If you have had any of these illnesses after living or working at Camp Lejeune for more than 30 days between 1953 and 1987, you may be eligible for compensation and health care from the federal government.

Steps to Filing a Camp Lejeune Water Claim Lawsuit

Passed as part of the Pact Act in August 2022, the Camp Lejeune Justice Act, allows affected military families, contractors and others to sue the federal government for toxic VOC exposure at Camp Lejeune.

However, the Camp Lejeune Justice Act stipulates certain criteria for filing these lawsuits. First, you must have been exposed to the toxic water for a cumulative total of at least 30 days between Aug. 1, 1953 and Dec. 31, 1987. However, these days do not have to be consecutive.

How to Get Compensation for Camp Lejuene Water Contamination

Dolman said, you must follow these steps to file a lawsuit:

  • Start by filing a claim with this Navy Judge Advocate General (JAG) office.
  • If the Navy denies your claim, you can file a lawsuit in the Eastern District of North Carolina federal court. If the Navy approves your claim, you can still proceed with a lawsuit if you believe your compensation is insufficient. You can only file for damages in North Carolina’s Eastern District federal court.

The Pact Act denies juries the ability to award punitive damages in toxic Camp Lejeune water cases. Juries may only award compensatory damages, known as actual damages. These can include expenses associated with your health care plan for the rest of your life, Dolman said.

Steps to Filing a VA Claim for Camp Lejeune Water Exposure

In addition to filing a claim with the Navy and a lawsuit in federal court, you can file for VA disability compensation and health care coverage based on illnesses you suffered from Camp Lejeune water exposure.

The VA will pay you disability compensation and health care reimbursement for previous expenses if you suffered any of these 15 illnesses, according to the VA’s website:

  • Bladder cancer
  • Breast cancer
  • Esophageal cancer
  • Female infertility
  • Hepatic steatosis
  • Kidney cancer
  • Leukemia
  • Lung cancer
  • Miscarriage
  • Multiple myeloma
  • Myelodysplastic syndromes
  • Neurobehavioral effects
  • Non-Hodgkin’s lymphoma
  • Parkinson’s disease
  • Renal toxicity
  • Scleroderma

While suing the federal government for Camp Lejeune water contamination won’t disrupt any VA benefits you receive, your compensatory damages will be reduced by the amount, if any, the VA has already compensated you through its disability pension process, according to the Pact Act.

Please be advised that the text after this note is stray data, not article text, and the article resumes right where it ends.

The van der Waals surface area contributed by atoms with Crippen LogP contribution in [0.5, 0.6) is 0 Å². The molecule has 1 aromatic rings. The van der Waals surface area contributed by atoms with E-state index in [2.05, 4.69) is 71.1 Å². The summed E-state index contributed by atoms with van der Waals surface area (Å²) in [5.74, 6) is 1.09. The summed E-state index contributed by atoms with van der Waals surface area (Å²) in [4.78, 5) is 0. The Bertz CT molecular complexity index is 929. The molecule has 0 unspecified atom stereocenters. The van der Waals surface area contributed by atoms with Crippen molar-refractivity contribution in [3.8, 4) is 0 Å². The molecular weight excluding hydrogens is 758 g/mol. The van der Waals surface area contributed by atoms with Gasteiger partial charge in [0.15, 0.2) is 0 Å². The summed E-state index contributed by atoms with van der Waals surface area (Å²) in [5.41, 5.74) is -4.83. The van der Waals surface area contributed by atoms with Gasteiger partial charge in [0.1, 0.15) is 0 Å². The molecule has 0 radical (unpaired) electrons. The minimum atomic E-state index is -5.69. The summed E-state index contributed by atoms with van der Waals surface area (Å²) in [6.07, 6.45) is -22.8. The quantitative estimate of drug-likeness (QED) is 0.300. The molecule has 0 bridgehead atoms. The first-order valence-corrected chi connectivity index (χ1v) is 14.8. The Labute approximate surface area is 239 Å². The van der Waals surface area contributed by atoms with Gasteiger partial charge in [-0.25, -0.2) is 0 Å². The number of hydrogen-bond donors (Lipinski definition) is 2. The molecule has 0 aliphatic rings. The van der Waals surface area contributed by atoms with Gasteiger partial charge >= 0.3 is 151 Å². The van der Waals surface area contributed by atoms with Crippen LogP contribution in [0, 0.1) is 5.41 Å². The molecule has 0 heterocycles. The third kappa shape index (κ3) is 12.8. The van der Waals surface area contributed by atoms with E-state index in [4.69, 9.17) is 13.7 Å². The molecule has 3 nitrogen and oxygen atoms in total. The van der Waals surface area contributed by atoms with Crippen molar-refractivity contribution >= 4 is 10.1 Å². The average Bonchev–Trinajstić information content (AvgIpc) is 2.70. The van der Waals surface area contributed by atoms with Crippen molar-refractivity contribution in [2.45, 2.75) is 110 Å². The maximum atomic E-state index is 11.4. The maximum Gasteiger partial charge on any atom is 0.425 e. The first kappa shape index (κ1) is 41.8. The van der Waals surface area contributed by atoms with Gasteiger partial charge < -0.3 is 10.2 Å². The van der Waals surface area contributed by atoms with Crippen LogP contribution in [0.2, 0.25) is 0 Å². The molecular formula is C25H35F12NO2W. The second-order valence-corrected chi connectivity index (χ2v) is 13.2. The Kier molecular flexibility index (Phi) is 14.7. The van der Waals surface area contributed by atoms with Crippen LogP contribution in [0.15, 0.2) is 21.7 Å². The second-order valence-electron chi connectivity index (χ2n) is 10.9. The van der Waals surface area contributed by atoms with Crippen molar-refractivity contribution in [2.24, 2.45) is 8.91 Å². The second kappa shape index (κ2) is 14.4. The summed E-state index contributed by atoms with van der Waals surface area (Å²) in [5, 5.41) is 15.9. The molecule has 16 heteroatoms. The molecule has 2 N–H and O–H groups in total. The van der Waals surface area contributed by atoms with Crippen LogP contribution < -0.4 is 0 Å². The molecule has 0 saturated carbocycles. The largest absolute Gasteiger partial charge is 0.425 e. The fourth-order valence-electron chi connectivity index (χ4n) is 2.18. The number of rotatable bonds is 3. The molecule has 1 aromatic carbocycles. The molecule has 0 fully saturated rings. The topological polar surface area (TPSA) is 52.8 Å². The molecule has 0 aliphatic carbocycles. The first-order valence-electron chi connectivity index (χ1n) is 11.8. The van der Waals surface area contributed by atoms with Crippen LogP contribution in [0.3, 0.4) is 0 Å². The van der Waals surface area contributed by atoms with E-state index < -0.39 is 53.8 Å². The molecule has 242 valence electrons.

You can read more about filing a VA disability claim here.

Compensation For Family Members

Family members living with the illnesses listed in the section above can also apply for compensation directly from the VA. It’s part of the VA’s Camp Lejeune Family Member Program (CLFMP). The agency created the program to help cover health care costs of family members of service members stationed during the time years of contamination exposure.

In November of 2023, the VA expanded its compensation by announcing it would cover out-of-pocket health care costs related to Parkinson’s disease affecting family members of service members stationed at Camp Lejeune during the time of contaminated water.

While the VA offers financial assistance on family member costs, family members are not eligible for disability pensions.

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  1. William Brown says

    how about water problems at Wurtsmith AFB, Michigan? I was stationed there 1975 thru 1983 and had cancer in my left kidney in which I lost.

    • Brittany Crocker says

      Hi William, have you applied for VA disability for this condition yet? If not, I’d definitely encourage you to. I looked into this issue and found a 2006 VA disability claim appeal in which the VA granted a claim for another veteran diagnosed with cancer after drinking the water at Wurtsmith. (The case file is online here.) Additionally, I recommend writing to your congressional representative as soon as possible.